The Upcoming

Camden Fringe Festival 2017: Seven at the Cockpit Theatre | Theatre review

People of society…what makes a good citizen? Seven is the debut show from exciting new all-female theatre company The Delta Collective that aims to look at just that. It’s a thoughtful dystopian hour of the actually not-too-distant future with a dark air of Black Mirror, showing at the Camden Fringe.

At the Cockpit, the audience sit closely on three sides, watching 14 days of a rehab-style clinical programme play out with seven characters all searching to leave as better members of society. Each has checked in for a reason and there’s a mix of personalities, frequently stereotyped, such as a policewoman with anger management issues, a former child-star, a privileged humanitarian and a doctor who can’t seem to stop smiling. Their stories intermingle as they chat and chant and reflect. Oddly, there’s less emphasis on clinical activities and more to gain from the stand-offs and dynamics of one-to-one conversations that are delivered confidently by the actors.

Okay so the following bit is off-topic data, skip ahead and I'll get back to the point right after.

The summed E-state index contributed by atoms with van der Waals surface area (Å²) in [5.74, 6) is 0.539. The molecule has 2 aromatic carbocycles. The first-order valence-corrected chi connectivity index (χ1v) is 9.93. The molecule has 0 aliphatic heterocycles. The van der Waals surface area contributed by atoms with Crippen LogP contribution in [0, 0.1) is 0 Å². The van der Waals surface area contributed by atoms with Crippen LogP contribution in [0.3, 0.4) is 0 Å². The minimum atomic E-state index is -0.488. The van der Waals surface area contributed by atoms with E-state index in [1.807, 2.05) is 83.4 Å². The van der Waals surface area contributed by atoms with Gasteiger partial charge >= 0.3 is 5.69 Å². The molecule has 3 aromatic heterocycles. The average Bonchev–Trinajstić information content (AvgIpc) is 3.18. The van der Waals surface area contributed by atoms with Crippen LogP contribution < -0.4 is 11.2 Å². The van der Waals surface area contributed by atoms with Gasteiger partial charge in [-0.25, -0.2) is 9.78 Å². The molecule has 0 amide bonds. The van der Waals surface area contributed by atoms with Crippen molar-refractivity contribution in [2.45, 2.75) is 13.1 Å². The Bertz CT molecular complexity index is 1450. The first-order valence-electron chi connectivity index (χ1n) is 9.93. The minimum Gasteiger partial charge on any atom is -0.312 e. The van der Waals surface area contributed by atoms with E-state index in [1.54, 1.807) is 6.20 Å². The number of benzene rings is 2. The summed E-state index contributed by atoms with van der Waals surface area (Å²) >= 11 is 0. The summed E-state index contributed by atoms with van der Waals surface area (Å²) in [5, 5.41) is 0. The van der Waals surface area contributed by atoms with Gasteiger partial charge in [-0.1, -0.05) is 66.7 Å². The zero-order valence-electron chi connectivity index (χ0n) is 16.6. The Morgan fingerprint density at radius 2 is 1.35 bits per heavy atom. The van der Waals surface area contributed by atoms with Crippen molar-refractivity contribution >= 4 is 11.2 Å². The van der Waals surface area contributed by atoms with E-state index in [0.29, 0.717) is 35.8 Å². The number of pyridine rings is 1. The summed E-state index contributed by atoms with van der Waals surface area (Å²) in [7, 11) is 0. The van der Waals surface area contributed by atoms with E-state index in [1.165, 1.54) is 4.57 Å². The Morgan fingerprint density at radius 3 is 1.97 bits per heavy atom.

As expected, this is a production of social commentary and questioning. Some purposed chunks of script are shoehorned to hammer home certain points, whilst others are more nuanced takes on “anti-social” behaviour. There are references to Syria and injustice, but also a few bonus jokes cracked at the expense of avocado and agave-loving millennials (quinoa = trendy seeds…genius). Seven works hard to cover as many sub-themes as possible in under an hour, consequently resonating less, but it ultimately hones in on contentment and happiness. The loose connection to the seven deadly sins is hinted at through the feeling of guilt and not living up to society’s standards, with this glum picture of society juxtaposed with the ear-splitting motifs of Land of Hope and Glory.

Whilst it’s brilliant and refreshing to see an all-female cast, the woman-specific issues seem less apparent and lack impact, missing a golden opportunity to go further and bolder. However, all the actresses are superb without ever missing a beat of staying in character.

What makes a good citizen? As The Delta Collective aptly point out – why the emphasis on being “good”? Surely we’re all just trying and that’s enough? With this, there are a few thoughtful take-aways from an ambitious production that had big intentions, even if it doesn’t quite translate to something profound.

Bev Lung

Seven is at the Cockpit Theatre from 15th until 16th August 2017. For further information or to book visit here.

For further information about Camden Fringe Festival 2017 visit the website here..